Judge Questions Size Of Lyft California Class Action

Image courtesy of Ben Schumin

The proposed settlement in a class action lawsuit against ride-hailing app Lyft is quite modest compared to what the drivers initially sought: they’re getting about fifty bucks each, and Lyft has agreed to not remove drivers from the platform with no warning and without cause. Now the judge in that case is questioning the settlement, mostly because Lyft has grown significantly in California just in the time that the case has been going through the courts.

The suit was originally filed in 2013, but includes only drivers for Lyft in California. Attorneys representing the drivers negotiated the settlement of $12.25 million based on the number of drivers in June 2015, not now. A new calculation shows that the total amount that Lyft would owe drivers for vehicle expense reimbursement if they had been employees is almost double the amount calculated based on the number of drivers in June.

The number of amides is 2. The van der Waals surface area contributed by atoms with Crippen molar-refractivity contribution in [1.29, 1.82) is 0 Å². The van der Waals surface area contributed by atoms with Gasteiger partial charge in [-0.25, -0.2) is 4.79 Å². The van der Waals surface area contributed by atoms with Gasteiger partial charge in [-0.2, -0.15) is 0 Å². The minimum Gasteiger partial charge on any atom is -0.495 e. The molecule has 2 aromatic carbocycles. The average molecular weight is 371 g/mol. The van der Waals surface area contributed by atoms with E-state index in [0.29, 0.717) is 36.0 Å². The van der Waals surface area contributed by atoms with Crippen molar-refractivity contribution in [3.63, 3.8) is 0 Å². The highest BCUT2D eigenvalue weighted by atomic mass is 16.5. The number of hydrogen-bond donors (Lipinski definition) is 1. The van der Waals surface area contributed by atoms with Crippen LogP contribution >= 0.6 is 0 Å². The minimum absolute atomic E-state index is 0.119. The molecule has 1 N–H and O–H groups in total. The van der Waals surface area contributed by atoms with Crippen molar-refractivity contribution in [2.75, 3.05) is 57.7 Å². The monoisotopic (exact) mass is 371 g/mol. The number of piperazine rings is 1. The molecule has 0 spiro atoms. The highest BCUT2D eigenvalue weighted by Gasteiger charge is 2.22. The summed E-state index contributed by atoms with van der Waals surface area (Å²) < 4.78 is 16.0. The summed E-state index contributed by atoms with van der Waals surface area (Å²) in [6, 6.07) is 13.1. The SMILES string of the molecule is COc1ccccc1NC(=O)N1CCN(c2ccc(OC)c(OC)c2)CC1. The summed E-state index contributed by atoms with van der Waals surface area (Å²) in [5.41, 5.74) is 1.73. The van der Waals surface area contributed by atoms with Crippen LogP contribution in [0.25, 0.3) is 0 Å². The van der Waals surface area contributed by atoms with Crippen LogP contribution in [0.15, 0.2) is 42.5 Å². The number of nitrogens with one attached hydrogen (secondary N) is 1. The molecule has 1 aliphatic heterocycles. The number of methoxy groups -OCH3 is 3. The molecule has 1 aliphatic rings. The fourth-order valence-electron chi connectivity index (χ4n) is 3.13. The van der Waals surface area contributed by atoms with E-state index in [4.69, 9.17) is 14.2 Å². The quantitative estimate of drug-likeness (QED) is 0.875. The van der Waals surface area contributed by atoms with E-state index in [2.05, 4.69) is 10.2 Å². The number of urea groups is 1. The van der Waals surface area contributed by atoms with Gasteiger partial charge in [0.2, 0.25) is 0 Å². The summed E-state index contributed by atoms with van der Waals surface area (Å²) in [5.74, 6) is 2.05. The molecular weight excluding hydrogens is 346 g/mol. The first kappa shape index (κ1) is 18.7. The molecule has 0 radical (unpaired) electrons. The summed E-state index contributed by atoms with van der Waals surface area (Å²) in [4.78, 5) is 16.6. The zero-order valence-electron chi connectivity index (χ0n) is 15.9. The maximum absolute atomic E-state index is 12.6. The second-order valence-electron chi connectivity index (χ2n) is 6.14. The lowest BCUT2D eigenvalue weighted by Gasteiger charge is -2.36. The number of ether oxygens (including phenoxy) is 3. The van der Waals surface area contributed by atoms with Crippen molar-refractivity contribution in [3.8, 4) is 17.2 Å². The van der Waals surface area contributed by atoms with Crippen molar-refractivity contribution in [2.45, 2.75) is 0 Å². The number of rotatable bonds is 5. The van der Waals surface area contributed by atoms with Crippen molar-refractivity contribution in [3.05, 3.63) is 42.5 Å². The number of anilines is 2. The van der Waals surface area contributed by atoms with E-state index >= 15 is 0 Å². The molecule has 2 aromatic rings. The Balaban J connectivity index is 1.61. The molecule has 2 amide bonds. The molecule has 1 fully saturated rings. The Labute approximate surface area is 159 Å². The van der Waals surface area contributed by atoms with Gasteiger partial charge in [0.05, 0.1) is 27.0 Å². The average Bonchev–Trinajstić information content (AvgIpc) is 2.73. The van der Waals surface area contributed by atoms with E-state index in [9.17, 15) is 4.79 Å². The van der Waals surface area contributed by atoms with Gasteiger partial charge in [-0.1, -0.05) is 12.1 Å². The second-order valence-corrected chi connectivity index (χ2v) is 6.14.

That wouldn’t matter if Lyft hadn’t grown significantly in the last few months, and the period covered in the class action will include that rapid growth. “Shouldn’t you have estimated what the value would be through the entire class period?” the judge asked attorneys for the drivers.

Most drivers are fine with the deal, and the attorneys agree that it’s pretty fair. Five drivers have filed their objection to the settlement, and so has the Teamsters union, which represents taxi drivers in some cities. They say that the class shouldn’t settle for anything less than being granted employee status.

U.S. judge questions Lyft settlement over driver benefits [Reuters]

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